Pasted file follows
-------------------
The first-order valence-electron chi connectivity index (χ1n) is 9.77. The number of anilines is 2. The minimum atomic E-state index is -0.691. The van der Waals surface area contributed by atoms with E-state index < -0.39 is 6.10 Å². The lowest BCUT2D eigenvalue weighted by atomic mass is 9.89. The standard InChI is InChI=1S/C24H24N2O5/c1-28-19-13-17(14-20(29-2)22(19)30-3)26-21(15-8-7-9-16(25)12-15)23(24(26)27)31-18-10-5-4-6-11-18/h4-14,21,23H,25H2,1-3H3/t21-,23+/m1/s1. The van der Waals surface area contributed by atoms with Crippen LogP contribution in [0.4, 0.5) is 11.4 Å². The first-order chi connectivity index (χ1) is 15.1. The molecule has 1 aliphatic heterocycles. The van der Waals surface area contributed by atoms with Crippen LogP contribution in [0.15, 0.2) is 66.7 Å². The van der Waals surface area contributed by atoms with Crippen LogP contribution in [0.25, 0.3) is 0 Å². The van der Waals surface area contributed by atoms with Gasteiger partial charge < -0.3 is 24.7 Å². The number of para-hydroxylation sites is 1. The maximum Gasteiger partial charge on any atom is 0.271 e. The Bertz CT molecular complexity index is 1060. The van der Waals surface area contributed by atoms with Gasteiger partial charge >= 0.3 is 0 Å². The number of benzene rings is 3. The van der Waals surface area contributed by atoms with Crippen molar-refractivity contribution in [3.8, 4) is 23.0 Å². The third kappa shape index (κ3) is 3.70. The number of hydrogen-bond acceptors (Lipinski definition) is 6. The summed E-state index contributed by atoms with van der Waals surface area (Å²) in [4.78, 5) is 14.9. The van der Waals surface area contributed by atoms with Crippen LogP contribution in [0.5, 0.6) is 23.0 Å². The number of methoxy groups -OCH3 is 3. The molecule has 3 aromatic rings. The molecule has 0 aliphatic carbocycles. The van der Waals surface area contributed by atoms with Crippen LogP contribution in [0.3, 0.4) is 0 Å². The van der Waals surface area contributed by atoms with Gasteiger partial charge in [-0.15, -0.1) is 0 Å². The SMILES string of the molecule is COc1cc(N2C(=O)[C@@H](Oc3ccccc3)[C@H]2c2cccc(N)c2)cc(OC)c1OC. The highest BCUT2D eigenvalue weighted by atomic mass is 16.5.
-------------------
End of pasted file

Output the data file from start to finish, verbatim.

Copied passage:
The first-order valence-electron chi connectivity index (χ1n) is 9.77. The number of anilines is 2. The minimum atomic E-state index is -0.691. The van der Waals surface area contributed by atoms with E-state index < -0.39 is 6.10 Å². The lowest BCUT2D eigenvalue weighted by atomic mass is 9.89. The standard InChI is InChI=1S/C24H24N2O5/c1-28-19-13-17(14-20(29-2)22(19)30-3)26-21(15-8-7-9-16(25)12-15)23(24(26)27)31-18-10-5-4-6-11-18/h4-14,21,23H,25H2,1-3H3/t21-,23+/m1/s1. The van der Waals surface area contributed by atoms with Crippen LogP contribution in [0.4, 0.5) is 11.4 Å². The first-order chi connectivity index (χ1) is 15.1. The molecule has 1 aliphatic heterocycles. The van der Waals surface area contributed by atoms with Crippen LogP contribution in [0.15, 0.2) is 66.7 Å². The van der Waals surface area contributed by atoms with Crippen LogP contribution in [0.25, 0.3) is 0 Å². The van der Waals surface area contributed by atoms with Gasteiger partial charge < -0.3 is 24.7 Å². The number of para-hydroxylation sites is 1. The maximum Gasteiger partial charge on any atom is 0.271 e. The Bertz CT molecular complexity index is 1060. The van der Waals surface area contributed by atoms with Gasteiger partial charge >= 0.3 is 0 Å². The number of benzene rings is 3. The van der Waals surface area contributed by atoms with Crippen molar-refractivity contribution in [3.8, 4) is 23.0 Å². The third kappa shape index (κ3) is 3.70. The number of hydrogen-bond acceptors (Lipinski definition) is 6. The summed E-state index contributed by atoms with van der Waals surface area (Å²) in [4.78, 5) is 14.9. The van der Waals surface area contributed by atoms with Crippen LogP contribution in [0.5, 0.6) is 23.0 Å². The number of methoxy groups -OCH3 is 3. The molecule has 3 aromatic rings. The molecule has 0 aliphatic carbocycles. The van der Waals surface area contributed by atoms with Crippen LogP contribution in [0.3, 0.4) is 0 Å². The van der Waals surface area contributed by atoms with Gasteiger partial charge in [-0.15, -0.1) is 0 Å². The SMILES string of the molecule is COc1cc(N2C(=O)[C@@H](Oc3ccccc3)[C@H]2c2cccc(N)c2)cc(OC)c1OC. The highest BCUT2D eigenvalue weighted by atomic mass is 16.5.